Over his four years in office, President Donald Trump issued 238 pardons and commutations.
In a final flurry announced less than 12 hours before he left the White House on Wednesday, Trump added figures like former chief strategist Stephen Bannon and Republican fundraiser Elliott Broidy to the list. The pardons continued up to the final hour when the White House announced the pardon of Albert J. Pirro Jr., the ex-husband of Fox News personality Judge Jeanine Pirro, as Joe Biden was already at the U.S. Capitol for his swearing in.
It’s an eclectic group that over the four years includes Roger J. Stone Jr. and the rapper Lil Wayne, as well as four Blackwater guards convicted of killing Iraqi civilians.
Trump has also used his power to help a range of political allies as well as less prominent figures, such as drug offenders who had their cases championed by criminal justice reform advocates.
The president also dipped deeply into the world of commerce with pardons of some big names in the financial world. Here are a few of the biggest business-world recipients of Trump’s executive clemency.
Most notable business names
Conrad Moffat Black is a Canadian-born newspaper mogul who ran Hollinger International, a large newspaper group, in the 1990s. In 2007, he was convicted of mail fraud and obstruction of justice and served 42 months in prison before he received his pardon in 2019.
In announcing the pardon, the White House noted Black’s newspaper career as well as fact that he was the “author of several notable biographies and works of history.” The pardon was supported by figures ranging from Sir Elton John to Rush Limbaugh.
Another prominent businessman from the 1980s and 1990s who received a pardon was Michael Robert Milken. The so-called junk bond king was convicted of securities fraud, mail fraud, and tax fraud and was pardoned by the president in 2020.
In announcing the pardon, the White House called him “one of America’s greatest financiers” and added that the charges against Milken’s schemes “were truly novel.”
Charles Kushner is a former real estate developer and attorney. He is also the father of Jared Kushner, Trump’s senior adviser and the husband of Ivanka Trump. Kushner was convicted — during an investigation led by then-U.S. Attorney Chris Christie — of fraud and making false statements. He was pardoned in 2020 after completing his sentence in 2006.
In announcing the pardon, the White House noted that the pardon had been supported by figures like former U.S. Attorney Brett Tolman and the American Conservative Union’s Matt Schlapp.
Former Google engineer Anthony Levandowski was convicted last August of stealing trade secrets related to self-driving cars before he became the head of a similar outfit at Uber. Levandowski was sentenced to 18 months in prison but a judge ordered he wait to serve the time due to the coronavirus pandemic.
After leaving Google, in 2016, Levandowski founded a self-driving truck company called Otto, which he sold to Uber for $680 million. He went on to develop self-driving cars at Uber.
The pardon was supported by prominent figures in tech, such as Oculus VR founder Palmer Luckey and Peter Thiel, a PayPal co-founder and Trump ally.
Elliot Broidy, a former top Republican fundraiser, pleaded guilty last year for conspiring to violate foreign lobbying laws as part of a secret attempt to influence Trump administration policy at the behest of Chinese and Malaysian interests. The felony charge carried a sentence of up to five years.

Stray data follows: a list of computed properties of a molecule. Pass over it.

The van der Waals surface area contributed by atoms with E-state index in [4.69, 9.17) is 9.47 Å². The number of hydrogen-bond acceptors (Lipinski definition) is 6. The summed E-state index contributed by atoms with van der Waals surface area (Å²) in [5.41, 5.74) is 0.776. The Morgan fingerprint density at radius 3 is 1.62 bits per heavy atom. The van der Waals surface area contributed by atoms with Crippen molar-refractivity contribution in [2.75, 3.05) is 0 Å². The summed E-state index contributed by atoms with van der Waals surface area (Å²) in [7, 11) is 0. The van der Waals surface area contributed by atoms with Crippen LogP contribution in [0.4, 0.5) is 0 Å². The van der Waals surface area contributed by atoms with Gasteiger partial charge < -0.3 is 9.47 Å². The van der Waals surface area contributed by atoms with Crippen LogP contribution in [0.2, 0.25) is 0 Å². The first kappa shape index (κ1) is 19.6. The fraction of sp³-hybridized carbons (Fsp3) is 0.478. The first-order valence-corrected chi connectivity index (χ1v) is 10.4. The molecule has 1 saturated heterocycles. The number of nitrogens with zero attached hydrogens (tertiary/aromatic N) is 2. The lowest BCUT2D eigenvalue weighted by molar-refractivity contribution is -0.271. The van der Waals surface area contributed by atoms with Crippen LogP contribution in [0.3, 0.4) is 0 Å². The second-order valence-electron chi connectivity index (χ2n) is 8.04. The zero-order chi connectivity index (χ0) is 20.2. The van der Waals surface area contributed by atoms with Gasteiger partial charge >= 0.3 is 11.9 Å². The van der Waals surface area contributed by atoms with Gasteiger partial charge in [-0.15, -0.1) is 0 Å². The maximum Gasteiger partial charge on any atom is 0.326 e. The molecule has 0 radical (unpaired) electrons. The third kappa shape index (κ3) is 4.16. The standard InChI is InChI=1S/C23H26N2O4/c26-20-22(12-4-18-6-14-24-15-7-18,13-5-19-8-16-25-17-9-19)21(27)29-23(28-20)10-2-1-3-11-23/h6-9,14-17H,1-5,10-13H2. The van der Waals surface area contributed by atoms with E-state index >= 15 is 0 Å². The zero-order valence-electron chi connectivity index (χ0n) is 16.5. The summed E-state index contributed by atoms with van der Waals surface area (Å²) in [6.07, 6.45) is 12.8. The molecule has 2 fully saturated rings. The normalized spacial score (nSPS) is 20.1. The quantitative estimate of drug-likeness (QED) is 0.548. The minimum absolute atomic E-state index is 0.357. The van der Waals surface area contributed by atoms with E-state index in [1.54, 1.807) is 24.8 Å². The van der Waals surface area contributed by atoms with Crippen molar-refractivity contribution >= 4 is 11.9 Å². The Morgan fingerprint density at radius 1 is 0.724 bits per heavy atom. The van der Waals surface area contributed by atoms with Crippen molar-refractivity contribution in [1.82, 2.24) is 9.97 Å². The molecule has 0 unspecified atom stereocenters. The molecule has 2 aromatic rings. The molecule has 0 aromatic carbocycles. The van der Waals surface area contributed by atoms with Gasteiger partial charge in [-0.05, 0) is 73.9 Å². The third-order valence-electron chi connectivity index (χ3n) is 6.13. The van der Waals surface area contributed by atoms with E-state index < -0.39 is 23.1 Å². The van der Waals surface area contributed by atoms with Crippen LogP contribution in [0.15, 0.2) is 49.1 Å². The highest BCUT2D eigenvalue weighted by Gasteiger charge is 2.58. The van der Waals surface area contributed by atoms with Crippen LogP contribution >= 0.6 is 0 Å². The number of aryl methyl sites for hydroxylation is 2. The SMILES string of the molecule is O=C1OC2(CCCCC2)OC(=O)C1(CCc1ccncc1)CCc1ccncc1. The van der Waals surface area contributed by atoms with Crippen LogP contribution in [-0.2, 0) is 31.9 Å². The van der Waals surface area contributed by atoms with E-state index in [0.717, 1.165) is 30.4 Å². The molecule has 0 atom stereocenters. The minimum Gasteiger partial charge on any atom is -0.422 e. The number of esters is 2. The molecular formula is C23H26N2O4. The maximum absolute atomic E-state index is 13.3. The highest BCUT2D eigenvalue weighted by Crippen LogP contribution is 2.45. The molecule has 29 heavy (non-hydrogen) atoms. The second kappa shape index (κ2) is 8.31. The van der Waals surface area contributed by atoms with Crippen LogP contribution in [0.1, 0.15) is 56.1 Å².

Broidy played a key role in fundraising for Trump’s 2016 campaign, serving as vice chairman of Trump Victory, a joint fundraising committee between the presidential campaign and the Republican National Committee. After Trump’s election, he was named deputy finance chair for the Republican National Committee.
Miami developer Bob Zangrillo stood accused of securing his daughter’s spot at the University of Southern California through bribery and fraud — part of a widespread admissions scandal that made national headlines when it came to light in 2019, and led to short prison terms for actresses Lori Loughlin and Felicity Huffman. Zangrillo’s daughter, Amber Zangrillo, falsely presented herself as a competitive rower and, after her acceptance, Zangrillo paid $50,000 to USC’s Athletics Department as well as $200,000 to consultant Rick Singer, the mastermind of the operation, according to prosecutors. Zangrillo pleaded not guilty and a trial was set for September.
The White House listed several business people who supported the pardon, including Geoffrey Palmer, who gave at least $6 million to America First Action, a pro-Trump Super PAC.
Trump’s list of pardons and commutations also includes less prominent figures who often have something in common: they’ve given financial support to Trump.
An example is Paul Harvey Pogue, who owned a construction company in Texas when an IRS audit found that he had underpaid his taxes. Pogue’s family reportedly donated over $200,000 to Trump’s campaign.
In another example, part of Trump’s final batch of pardons before leaving office was clemency given to Robin Hayes. The North Carolina businessman was caught up in a corruption scandal there. Hayes was also a prominent Republican donor and one-time chairman of the state’s Republican Party.
Trump also pardoned George Gilmore, of New Jersey, who was convicted of failing to pay payroll taxes withheld from his employees. Gilmore is also a prominent figure in Republican politics in New Jersey and his case was championed by Bill Stepien, who served as the campaign manager for Trump’s unsuccessful 2020 campaign for re-election.
Ben Werschkul is a writer and producer for Yahoo Finance in Washington, DC. Max Zahn is a reporter for Yahoo Finance. Find him on twitter @MaxZahn_. Erin Fuchs contributed reporting.
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